They are doubtless vrv refined and sensi.
ble people themselves, and we would just
like to have them give us the modern defi
nition ef the terms in plain English.
When ladies who have been raised in poor
and plain families, and have had to "work
for their living," ( as the phrase is) have the
good fortune to marrv plain men in "verv
moderate circumstances," we like to see
them ape the more wealthy and fashionable
families, get fine furniture, hire unnecessa
ry servants, 8tc.
we like to see an old sharper draw a
young fellow to one side, and in "honied,
accents" tell him how much he is his friend,
ana now much he was Ins father's friend.
c-o. nooic out. vounoster. or von am !..
. ' .
. . . O f - '.w
We like to see boys with chins as smooth
as an egg, smoking cigars, swearing fash
ionable oaths, managing their nanas. and
courting the girls. This is the only way to'
ui- a 77(cs 01 yourselves. - -
When a countrymen comes to town with
his load of melons, and is busily engaged
selling at the side of hir waeran. we like to
ee a smau ooy, when be lias no dimes, raise
np the hind sate of his wactron iust hio-h
... . . "o .
enough to let a melon pass through, so that
wnen tne waggoner staitson.it may roll out
ana oreeic, and the waggoner give it to htm.
Such talent will doubtless meat a suiinhh
reward some day.
We like to see men nut on StaVna
ing, believing themselves fitted, as though
per-Jthe' were no other men of the same weight
and dimensions of themselves. W hen the
feel their garment pt'ieA a little, we like les
see them boil over with rage, and in a heroic
spirit get their tnves to make a suitable gar. v'
ment for every body in the neighborhood, i .
hopes of fitting old Stokes. When Mir'
wives have finished the coats more Hit
pea-jackets we like to see them call g'
their neighbors to exninu meir great tlm
in fitting Stokes, wonder who would wsjp ,
a pair of Stokes' ready made breeches, these "
men or their "wives?
We like to tee white people make their -most
intimate associates of the udarkksj
and even eat at the same table with thesu
And why are not black niggers as good as "
white niggers " . :v'
And now, Air. sailor, neiore we closed
we would just inform you that from some ru.
mors we have heard, we are afraid that some
of the fellows are going to get aftert ;
Stokes with a "sharp stick," just beeru,
some of his clothes pinched them i little.
Well, they should not have put them on
that's all. But you just caution them ; tkat
they don't put their hounds on the "wrong
trail," for they might get into a "rattle
snake's den" by it. BILL STOKES.
BY TELEGRAPH :
Washington, Sept 14.
In Sknatk. The Committee on- India
Affairs reported a bill to preserve pesos
with the Indians in California, which being
amended so as to fix the salaries of Indisa
agents at $3,000, was passed.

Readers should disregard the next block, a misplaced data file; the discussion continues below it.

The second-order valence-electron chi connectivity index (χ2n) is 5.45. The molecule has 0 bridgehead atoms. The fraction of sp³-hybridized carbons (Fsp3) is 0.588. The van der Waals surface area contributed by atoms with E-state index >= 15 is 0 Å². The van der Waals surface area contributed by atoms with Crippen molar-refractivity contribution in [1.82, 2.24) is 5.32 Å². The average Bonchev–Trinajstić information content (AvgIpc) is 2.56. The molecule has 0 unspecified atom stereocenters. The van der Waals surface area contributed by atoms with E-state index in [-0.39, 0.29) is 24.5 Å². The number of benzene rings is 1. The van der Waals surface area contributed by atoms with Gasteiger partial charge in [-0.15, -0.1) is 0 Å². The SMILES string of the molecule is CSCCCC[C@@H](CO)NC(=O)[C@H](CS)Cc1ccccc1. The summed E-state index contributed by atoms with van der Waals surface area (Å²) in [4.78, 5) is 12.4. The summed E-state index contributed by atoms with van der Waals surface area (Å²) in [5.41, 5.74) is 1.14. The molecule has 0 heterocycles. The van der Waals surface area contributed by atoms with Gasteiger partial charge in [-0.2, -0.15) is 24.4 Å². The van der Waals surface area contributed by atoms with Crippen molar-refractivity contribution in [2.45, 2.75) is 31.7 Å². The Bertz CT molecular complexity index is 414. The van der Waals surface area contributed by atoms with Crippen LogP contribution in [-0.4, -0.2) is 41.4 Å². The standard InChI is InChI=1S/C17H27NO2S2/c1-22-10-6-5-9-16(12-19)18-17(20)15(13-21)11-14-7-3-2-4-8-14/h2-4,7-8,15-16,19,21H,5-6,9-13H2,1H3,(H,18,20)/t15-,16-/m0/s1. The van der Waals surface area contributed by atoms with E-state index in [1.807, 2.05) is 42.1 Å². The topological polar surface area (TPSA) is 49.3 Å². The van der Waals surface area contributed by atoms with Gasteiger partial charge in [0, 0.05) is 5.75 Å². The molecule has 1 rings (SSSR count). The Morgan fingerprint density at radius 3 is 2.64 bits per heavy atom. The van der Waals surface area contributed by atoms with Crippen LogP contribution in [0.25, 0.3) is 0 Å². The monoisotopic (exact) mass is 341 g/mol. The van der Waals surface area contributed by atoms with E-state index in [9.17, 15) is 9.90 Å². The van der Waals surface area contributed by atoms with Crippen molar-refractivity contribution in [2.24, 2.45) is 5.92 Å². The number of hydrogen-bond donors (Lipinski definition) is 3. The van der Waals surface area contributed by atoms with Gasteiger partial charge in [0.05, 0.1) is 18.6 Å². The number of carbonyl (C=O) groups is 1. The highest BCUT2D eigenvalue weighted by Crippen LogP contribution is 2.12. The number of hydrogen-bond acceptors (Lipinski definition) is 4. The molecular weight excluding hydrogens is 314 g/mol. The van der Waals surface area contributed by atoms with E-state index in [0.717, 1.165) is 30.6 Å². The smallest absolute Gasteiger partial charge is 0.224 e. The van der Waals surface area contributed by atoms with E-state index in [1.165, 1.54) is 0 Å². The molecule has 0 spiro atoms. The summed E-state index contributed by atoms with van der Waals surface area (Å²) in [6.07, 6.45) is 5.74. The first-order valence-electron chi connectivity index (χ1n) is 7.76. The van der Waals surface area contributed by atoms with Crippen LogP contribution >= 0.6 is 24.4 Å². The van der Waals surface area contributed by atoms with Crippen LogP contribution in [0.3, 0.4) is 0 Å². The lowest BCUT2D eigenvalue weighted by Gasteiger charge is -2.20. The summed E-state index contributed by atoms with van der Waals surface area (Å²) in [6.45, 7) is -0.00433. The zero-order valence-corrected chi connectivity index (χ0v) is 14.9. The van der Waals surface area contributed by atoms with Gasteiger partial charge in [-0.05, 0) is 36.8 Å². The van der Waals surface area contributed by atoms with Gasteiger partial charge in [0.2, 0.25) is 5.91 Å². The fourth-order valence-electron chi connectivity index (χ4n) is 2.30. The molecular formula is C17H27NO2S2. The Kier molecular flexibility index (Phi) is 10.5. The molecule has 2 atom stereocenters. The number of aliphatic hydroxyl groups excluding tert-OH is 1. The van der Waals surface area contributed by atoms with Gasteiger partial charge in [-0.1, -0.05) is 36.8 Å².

Mr. Davis, of Miss., from the Military
Committee, reported a bill providing pea.
sions for widows of deceased officers aa
soldiers, not heretofore provided for. " -1
The President laid before Senate u
Rev. Mr. Gurley's report on Liberia. -5
Messrs. Gwinn and Fremont offered a
number of bills for the benefit of Califor
nia, in relation to public lands, mines,'
placers, survey of coast, light-houses, a
system of donation and pre-emption tight
and settlement of land claims.
After the morning business the bill te
suppress the slave trade in theDistrict of
Columbia was taken up. The question
pending being on the amendment providing
penalties for enticing slaves to escape and
. - .r
After considerable debate, the bill vu
ordered to be engrossed yeas 39, nsja
The Senate then adjourned.
House. Mr. Yenable. by consent, ia.
troduced a joint resolutiot, authorizing th
Secretary of the Navy to furnish Clarke
Mills with certain metal to complete the
casting of the equestrian statue of Gea
eral Jackson. The resolution was past
ed. . , j
Mr. Harris, of Illinois, announced thai
A. W. Babbett, delegate from Utah, was
waiting, and moved that he be admitted te
a seat, but as his credentials were not bw
fore the House, he withdrew the motion till
The House then resumed the report ef
the committee in the case of Secretary
Mr. Yinton, from the minority committee;
then offered the following resolution as a
substitute of that of the majority, wuca
"Resolved. That inasmuch as the reso
lutions passed by this committee, do eat
charge the Secretary of the Interior will
any crime or misdeameanor, and do aof
propose any change of existing laws, oat
in eflect, call upon the House to review
and reverse decisions of proper officers ef
government npon a legal question afieetiaf
private rights, that the same be not conear
Mr. Bayly, from the committee of vYsyi
and Means, reported back the bill appro
priating support to the Post-office Depart
ment The Senate's amendments wars
concurred in. '
Mr. Toombs said, he was a few weeks
ego instrncted to make a report on tae
tariff Question, and he submitted a report
"that in the judgment of the Committee of
waysand Means, it is inexpedient to bp
tempt any legislation altering the existug
duties on imports."
A lengthy discussion ensued and the re
port was finally adopted. ' '-:f
Mr. crooks moved to reconsider the row-
After some further business the Houtt
adjourned. - 3
NxwYoax, Sept. Htb. '
The Dcmocratio State Convention
Syracuse,yesterday succeeded inebonsaf
candidates for Governor and other State
officers; the ticket is composed of three
Barnburners and two Hunkers. For Go
ernor, Horatio Seymour; Lieut. Govsrs
Sanford E. Church:- Canal Commissio--t
John C. Mather; Clerk of Court of App-A
Cha. a. Benton; State Prison Inspect
Mr. Angel. -
In Sin atk. A ioint resolution for' t
publication of the Statutes at lsrge, wtf
reported from the Judiciary Committst- t
. Mr. Dickinson, from tha Finance C0B
mittee, reported the Civil and Diploat-Sf
Appropriation, bill, with various ai
ments, and the bill waa made . the speo
order for Wednesday next ; .
Mr. Fremont iatrndnearl r MH for tae
settlement of private land claims ia C